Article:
This section is from the book "Complete Self-Instructing Library Of Practical Photography", by J. B. Schriever. Also available from Amazon: Complete Self-Instructing Library Of Practical Photography.
Animals In Landscape Photographs. When making pictures of pastoral subjects, cattle, horses and sheep often prove useful, either as providing a chief motive, or for carrying on spots of light to break up an uninteresting space. Although they might be amiable to control, yet they are just as easily frightened and especially is this true of sheep. When once unrest seizes them, attempts at picture making may as well be abandoned for a time.
609. Some animals appear to be indifferent to strangers so long as they are not required to move, whereas others are wild and shy and require most careful stalking if any degree of pictorial success is to be achieved.
610. Successful animal pictures are most readily obtained when using some form of hand camera. This allows the flock or herd to be followed from place to place and at any moment when a group is seen to be satisfactory, an exposure may be made, by simply pressing the spring release or bulb, and so securing a picture full of life and action. Of course, the reflex type of camera cannot be surpassed for this class of work, and as it shows a full size picture, just as it will be finally reproduced, right up to the very instant of releasing the shutter - exposing either plate or film, as the case may be - you get in the negative exactly what you intended to have reproduced.
611. Another reason why a camera without a cumbersome tripod is so much better in this class of photographic work, arises from the fact that one is able to walk among sheep or cattle without attracting undue attention. The strange looking tripod, which has to be erected before the photograph can be taken, increases the curiosity of the subjects and also tends to frighten them. Especially is this ill-effect likely to present itself when delay or uncertainty in finding the correct point of view is experienced. When a change of position is necessitated by the sheep, or other animals moving from one place to another, the camera and its tripod have also to be moved, hence it becomes a disturbing element and animals are likely to become suspicious and suddenly race off to some other part of the field.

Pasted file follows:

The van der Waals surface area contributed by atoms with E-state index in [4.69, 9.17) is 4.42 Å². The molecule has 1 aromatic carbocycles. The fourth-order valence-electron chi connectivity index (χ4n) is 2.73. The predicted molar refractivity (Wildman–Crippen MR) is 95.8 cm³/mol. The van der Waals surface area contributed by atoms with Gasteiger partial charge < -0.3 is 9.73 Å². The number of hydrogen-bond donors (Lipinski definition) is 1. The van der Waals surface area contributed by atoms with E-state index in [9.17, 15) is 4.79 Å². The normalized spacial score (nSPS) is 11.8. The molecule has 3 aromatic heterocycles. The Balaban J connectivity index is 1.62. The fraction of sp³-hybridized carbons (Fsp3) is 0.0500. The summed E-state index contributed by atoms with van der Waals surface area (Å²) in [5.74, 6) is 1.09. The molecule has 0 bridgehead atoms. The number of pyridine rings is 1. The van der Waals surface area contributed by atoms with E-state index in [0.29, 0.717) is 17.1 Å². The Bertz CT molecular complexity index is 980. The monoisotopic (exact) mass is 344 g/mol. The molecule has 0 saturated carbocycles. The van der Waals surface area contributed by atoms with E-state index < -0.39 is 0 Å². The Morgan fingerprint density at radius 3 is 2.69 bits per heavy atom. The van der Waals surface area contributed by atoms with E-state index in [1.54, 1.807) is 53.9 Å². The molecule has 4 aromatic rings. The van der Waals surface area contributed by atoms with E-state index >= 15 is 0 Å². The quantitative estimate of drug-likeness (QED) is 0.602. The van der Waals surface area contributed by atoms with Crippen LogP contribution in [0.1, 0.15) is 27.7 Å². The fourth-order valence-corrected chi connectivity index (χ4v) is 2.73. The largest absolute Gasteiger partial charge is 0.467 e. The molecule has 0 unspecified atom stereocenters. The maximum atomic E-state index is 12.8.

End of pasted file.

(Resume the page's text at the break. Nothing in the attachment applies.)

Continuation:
Exposure. In the photographing of animals it is very important, no matter what is your subject, that full exposure be given. It is far better to have too much than too little, because if there is a tendency toward under-exposure there will be little or no detail in the shadows. Of course, when photographing moving objects it will be necessary to give a very short exposure, but always give just as much exposure as possible and you avoid any chance of movement. l-5th to l-25th of a second is approximately correct for average light when using stop F. 11.
Development. Having given full exposure to the plate, secure all possible detail and commence development with the ordinary developer diluted one-half with water. With this the negative is slow in gaining density, while detail still continues to come up in the shadow parts and a softer and more delicate negative is the result. If the plate develops quite flat, place it in a normal strength developer and continue until fully developed. It is quite a common error to develop negatives of animals with too strong a developer, which gives chalky results. If such a negative is to be enlarged, the enlargement would be very unsatisfactory under such conditions.
614. If you know the negative to be under-exposed treat it as an under-exposure and follow the directions given in Vol. II for manipulating under-exposed negatives. Tank development is one of the best methods to employ when developing negatives of animals, as it secures the best possible results from the exposure.